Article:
Mme de Boigne (1781-1866), née Adèle d’Osmond, was a French salon hostess and writer. She was born in the Château de Versailles and lived at the court of Louis XVI and Marie-Antoinette until her family fled to England during the Revolution. Later in her long life, she married a rich soldier of fortune 30 years her senior, hosted a brilliant salon in Paris, and became an intimate of the last French queen, Marie-Amélie, consort of King Louis Philippe (r. 1830-1848). Childless herself, Mme de Boigne addressed her memoirs to her nephew. The memoirs were not published until 1907, under the title Récits d’une tante, or An Aunt’s Tales. They’ve never been published in English, as far as I know, so I’ve decided to translate the first 5 chapters, the ones that take place mainly at Versailles, and post them here on this blog for interested readers to enjoy for free.
The chapters are quite lengthy, so I’ve broken each one into several parts. In the first instalment (see below), Mme de Boigne breezily recounts her father’s family history down to the time that he met her mother.
A Versailles Childhood – Chapter 1, Part 1.1
Such great events occupied the the life of the generation that precedes you and absorbed so much of its attention that the family traditions would be lost if some old woman such as I did not revisit her childhood memories in order to write them down. I will endeavour to string a few together for your use, dear nephew.
Giannone, in his History of Naples, will instruct you in the most brilliant pretensions of your family, and Moréri will explain the rights that you have to believe yourself the descendant of those fortunate Norman adventurers who conquered Puglia, rights as well founded as are most of these family pretensions to antiquity. Salisbury Cathedral shelters the mortal remains of one of its archbishops, Saint Osmond, to whom we also attach ourselves. The coat of arms of the county of Somerset has its vol, or pair of wings, which are also part of your arms; they have theirs from their lord Osmond, the compatriot of William the Conqueror. These arms were given by the Duke of Normandy to his governor, Osmond, who had saved him from the vengeance of Louis d’Outremer.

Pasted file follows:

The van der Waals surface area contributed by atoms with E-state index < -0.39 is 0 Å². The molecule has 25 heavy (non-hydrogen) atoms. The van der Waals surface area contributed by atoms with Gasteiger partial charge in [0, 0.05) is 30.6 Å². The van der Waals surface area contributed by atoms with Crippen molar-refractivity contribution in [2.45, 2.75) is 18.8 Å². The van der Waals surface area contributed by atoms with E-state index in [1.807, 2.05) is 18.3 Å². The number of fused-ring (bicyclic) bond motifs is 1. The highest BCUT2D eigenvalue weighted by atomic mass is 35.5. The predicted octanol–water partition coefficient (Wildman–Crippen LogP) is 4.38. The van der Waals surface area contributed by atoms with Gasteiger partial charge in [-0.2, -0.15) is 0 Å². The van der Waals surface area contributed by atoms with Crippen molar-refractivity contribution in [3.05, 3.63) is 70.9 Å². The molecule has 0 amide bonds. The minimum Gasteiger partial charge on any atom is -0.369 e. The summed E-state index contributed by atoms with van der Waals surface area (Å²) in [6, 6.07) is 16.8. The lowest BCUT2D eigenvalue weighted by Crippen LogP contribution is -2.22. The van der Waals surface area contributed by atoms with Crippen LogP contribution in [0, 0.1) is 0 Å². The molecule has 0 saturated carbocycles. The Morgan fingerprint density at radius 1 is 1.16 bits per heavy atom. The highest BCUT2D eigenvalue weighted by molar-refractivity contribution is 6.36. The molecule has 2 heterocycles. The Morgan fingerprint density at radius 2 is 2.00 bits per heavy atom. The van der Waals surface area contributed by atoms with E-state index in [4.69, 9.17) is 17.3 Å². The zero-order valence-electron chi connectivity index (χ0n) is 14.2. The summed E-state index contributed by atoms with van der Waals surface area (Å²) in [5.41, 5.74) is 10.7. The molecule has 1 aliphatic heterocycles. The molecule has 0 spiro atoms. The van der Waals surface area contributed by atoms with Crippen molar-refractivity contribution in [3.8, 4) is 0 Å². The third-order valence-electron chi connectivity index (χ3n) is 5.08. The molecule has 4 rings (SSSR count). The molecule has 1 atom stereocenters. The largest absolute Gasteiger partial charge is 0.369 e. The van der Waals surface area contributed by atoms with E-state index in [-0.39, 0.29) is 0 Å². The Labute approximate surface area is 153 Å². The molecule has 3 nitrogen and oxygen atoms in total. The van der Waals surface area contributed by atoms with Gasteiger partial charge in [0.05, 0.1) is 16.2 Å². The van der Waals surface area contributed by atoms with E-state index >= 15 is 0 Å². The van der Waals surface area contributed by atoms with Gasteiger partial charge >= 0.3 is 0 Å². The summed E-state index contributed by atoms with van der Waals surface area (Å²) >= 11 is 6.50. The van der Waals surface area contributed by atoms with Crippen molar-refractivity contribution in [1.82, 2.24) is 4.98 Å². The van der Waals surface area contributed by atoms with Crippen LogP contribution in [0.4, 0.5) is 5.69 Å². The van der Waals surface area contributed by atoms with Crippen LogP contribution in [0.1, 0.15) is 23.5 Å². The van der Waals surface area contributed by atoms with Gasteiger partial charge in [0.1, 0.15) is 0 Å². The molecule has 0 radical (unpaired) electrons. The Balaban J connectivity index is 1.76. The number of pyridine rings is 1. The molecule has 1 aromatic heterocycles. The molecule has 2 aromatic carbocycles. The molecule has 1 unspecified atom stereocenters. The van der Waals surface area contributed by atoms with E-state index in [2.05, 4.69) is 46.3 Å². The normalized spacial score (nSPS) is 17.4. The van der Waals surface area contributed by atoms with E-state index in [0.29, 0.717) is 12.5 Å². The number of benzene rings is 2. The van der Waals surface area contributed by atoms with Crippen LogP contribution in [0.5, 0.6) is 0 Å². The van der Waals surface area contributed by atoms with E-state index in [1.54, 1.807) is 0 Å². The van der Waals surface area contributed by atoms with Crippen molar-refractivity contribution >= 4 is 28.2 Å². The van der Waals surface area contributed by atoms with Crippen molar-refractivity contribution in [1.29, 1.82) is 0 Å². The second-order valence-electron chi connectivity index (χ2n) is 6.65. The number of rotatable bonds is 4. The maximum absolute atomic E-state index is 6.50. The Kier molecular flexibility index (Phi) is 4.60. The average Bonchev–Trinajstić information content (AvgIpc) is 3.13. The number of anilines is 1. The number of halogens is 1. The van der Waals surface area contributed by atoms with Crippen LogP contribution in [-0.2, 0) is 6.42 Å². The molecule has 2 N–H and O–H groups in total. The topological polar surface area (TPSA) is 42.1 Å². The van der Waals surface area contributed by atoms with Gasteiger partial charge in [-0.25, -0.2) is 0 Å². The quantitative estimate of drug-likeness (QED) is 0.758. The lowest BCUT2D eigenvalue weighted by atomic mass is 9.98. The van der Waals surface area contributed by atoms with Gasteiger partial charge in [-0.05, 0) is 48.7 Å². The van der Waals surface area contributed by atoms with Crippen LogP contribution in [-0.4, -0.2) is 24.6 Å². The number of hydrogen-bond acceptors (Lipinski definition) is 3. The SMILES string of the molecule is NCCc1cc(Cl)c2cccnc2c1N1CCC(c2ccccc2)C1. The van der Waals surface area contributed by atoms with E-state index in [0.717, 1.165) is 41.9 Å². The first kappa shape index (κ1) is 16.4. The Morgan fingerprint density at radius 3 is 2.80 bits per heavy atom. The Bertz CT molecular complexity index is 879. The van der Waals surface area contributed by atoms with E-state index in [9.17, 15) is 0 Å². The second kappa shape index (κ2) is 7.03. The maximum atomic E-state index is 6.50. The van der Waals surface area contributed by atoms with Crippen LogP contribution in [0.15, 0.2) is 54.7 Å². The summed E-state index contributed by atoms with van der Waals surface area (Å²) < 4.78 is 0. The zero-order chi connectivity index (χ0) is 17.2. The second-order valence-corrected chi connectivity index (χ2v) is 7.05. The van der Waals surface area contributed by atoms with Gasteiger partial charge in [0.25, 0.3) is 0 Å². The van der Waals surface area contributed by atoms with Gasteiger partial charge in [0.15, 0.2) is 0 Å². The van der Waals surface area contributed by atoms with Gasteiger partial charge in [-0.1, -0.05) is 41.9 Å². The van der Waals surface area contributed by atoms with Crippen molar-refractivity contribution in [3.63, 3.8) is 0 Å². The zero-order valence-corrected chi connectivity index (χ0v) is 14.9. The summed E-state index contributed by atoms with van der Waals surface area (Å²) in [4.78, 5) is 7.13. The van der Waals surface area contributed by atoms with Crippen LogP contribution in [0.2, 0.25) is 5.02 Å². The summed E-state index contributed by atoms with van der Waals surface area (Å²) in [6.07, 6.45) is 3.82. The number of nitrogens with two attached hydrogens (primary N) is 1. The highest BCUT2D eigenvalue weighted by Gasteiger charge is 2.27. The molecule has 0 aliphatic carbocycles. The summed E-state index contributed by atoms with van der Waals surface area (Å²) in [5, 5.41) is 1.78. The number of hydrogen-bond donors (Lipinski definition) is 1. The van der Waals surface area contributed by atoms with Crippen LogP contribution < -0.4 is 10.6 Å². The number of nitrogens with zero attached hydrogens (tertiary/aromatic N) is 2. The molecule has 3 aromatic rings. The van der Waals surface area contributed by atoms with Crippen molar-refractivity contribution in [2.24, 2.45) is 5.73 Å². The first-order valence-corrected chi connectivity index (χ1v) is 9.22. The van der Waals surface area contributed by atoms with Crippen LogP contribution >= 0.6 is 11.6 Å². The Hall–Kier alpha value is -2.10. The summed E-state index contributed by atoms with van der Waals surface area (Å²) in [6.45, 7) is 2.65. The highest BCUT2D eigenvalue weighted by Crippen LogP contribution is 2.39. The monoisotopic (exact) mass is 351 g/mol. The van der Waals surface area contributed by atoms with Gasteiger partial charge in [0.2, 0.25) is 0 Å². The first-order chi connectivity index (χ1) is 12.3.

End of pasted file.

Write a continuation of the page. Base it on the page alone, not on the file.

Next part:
The English branch was extinguished long ago, but its name has remained familiar and perpetually recurs in poems and novels. The Norman branch impoverished itself through equal inheritance. The eldest sons of the last three generations that preceded my father’s only had daughters, and in such great numbers that they made very poor marriages. Thus one of my great-aunts, the Canoness of Remiremont, when her sister’s husband asked if she ever regretted never having married, replied, “No, brother, the Osmond girls are in the habit of making such bad marriages!” This is all I will tell you about our family.
If, when the time comes that you go into the world, you attach some value to these noble memories, you will more easily find traces of these distant times than intimate details of what has happened in the last hundred or so years. In any case, I am not very good at these tales. I have never attached much value to the advantages of birth. They were never called into question when I was a girl, and then as a woman I had no right to them; perhaps this situation has prevented me altogether from occupying myself with them as much as many others do. Therefore, I only want to recount to you those details that come to mind from the memory of what I have personally heard or seen, without pretence of any great narrative, and only as anecdotes that will interest you by virtue of my relationships with the people in question. It will be a sort of gossip, the whole value of which will be in its sincerity.